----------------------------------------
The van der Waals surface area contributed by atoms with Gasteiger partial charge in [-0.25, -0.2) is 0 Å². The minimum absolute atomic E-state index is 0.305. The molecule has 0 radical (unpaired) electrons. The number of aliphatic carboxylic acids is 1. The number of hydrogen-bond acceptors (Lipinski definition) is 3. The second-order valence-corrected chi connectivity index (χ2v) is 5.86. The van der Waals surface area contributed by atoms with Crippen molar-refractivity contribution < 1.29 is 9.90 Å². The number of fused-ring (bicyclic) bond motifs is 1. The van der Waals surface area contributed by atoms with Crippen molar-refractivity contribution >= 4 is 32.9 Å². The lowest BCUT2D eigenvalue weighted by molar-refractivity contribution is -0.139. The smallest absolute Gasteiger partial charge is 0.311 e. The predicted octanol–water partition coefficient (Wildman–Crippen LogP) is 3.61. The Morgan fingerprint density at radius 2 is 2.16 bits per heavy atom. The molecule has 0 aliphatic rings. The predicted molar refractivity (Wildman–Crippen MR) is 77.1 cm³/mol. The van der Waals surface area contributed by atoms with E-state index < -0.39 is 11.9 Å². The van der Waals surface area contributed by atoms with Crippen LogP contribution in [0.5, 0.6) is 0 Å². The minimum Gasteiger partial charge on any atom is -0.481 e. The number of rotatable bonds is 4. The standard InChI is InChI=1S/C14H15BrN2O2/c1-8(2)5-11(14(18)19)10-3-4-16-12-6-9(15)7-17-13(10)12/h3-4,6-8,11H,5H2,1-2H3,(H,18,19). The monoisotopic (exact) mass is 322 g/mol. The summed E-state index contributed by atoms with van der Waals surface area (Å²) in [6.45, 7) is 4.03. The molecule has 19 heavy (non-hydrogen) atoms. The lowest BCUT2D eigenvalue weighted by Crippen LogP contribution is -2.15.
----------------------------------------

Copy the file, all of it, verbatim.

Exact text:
The van der Waals surface area contributed by atoms with Gasteiger partial charge in [-0.25, -0.2) is 0 Å². The minimum absolute atomic E-state index is 0.305. The molecule has 0 radical (unpaired) electrons. The number of aliphatic carboxylic acids is 1. The number of hydrogen-bond acceptors (Lipinski definition) is 3. The second-order valence-corrected chi connectivity index (χ2v) is 5.86. The van der Waals surface area contributed by atoms with Crippen molar-refractivity contribution < 1.29 is 9.90 Å². The number of fused-ring (bicyclic) bond motifs is 1. The van der Waals surface area contributed by atoms with Crippen molar-refractivity contribution >= 4 is 32.9 Å². The lowest BCUT2D eigenvalue weighted by molar-refractivity contribution is -0.139. The smallest absolute Gasteiger partial charge is 0.311 e. The predicted octanol–water partition coefficient (Wildman–Crippen LogP) is 3.61. The Morgan fingerprint density at radius 2 is 2.16 bits per heavy atom. The molecule has 0 aliphatic rings. The predicted molar refractivity (Wildman–Crippen MR) is 77.1 cm³/mol. The van der Waals surface area contributed by atoms with E-state index < -0.39 is 11.9 Å². The van der Waals surface area contributed by atoms with Crippen LogP contribution in [0.5, 0.6) is 0 Å². The minimum Gasteiger partial charge on any atom is -0.481 e. The number of rotatable bonds is 4. The standard InChI is InChI=1S/C14H15BrN2O2/c1-8(2)5-11(14(18)19)10-3-4-16-12-6-9(15)7-17-13(10)12/h3-4,6-8,11H,5H2,1-2H3,(H,18,19). The monoisotopic (exact) mass is 322 g/mol. The summed E-state index contributed by atoms with van der Waals surface area (Å²) in [6.45, 7) is 4.03. The molecule has 19 heavy (non-hydrogen) atoms. The lowest BCUT2D eigenvalue weighted by Crippen LogP contribution is -2.15.